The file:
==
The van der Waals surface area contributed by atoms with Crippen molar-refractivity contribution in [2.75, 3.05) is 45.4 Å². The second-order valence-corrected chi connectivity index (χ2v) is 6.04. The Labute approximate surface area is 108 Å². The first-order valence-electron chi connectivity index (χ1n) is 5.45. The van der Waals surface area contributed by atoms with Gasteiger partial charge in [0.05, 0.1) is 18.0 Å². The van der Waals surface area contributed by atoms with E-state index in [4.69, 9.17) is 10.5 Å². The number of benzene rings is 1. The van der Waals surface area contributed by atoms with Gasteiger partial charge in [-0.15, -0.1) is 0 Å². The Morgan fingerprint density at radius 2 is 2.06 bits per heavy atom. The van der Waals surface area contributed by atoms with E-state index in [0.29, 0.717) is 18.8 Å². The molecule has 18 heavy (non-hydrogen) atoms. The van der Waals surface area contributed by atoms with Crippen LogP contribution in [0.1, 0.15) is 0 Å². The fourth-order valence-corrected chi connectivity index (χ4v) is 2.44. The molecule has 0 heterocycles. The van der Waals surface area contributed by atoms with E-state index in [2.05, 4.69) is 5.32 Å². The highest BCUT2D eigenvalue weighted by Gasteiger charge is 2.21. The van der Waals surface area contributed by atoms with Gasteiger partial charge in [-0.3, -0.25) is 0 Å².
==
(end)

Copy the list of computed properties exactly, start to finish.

The van der Waals surface area contributed by atoms with Crippen molar-refractivity contribution in [2.75, 3.05) is 45.4 Å². The second-order valence-corrected chi connectivity index (χ2v) is 6.04. The Labute approximate surface area is 108 Å². The first-order valence-electron chi connectivity index (χ1n) is 5.45. The van der Waals surface area contributed by atoms with Gasteiger partial charge in [0.05, 0.1) is 18.0 Å². The van der Waals surface area contributed by atoms with E-state index in [4.69, 9.17) is 10.5 Å². The number of benzene rings is 1. The van der Waals surface area contributed by atoms with Gasteiger partial charge in [-0.15, -0.1) is 0 Å². The Morgan fingerprint density at radius 2 is 2.06 bits per heavy atom. The van der Waals surface area contributed by atoms with E-state index in [0.29, 0.717) is 18.8 Å². The molecule has 18 heavy (non-hydrogen) atoms. The van der Waals surface area contributed by atoms with Crippen LogP contribution in [0.1, 0.15) is 0 Å². The fourth-order valence-corrected chi connectivity index (χ4v) is 2.44. The molecule has 0 heterocycles. The van der Waals surface area contributed by atoms with E-state index in [2.05, 4.69) is 5.32 Å². The highest BCUT2D eigenvalue weighted by Gasteiger charge is 2.21. The van der Waals surface area contributed by atoms with Gasteiger partial charge in [-0.3, -0.25) is 0 Å².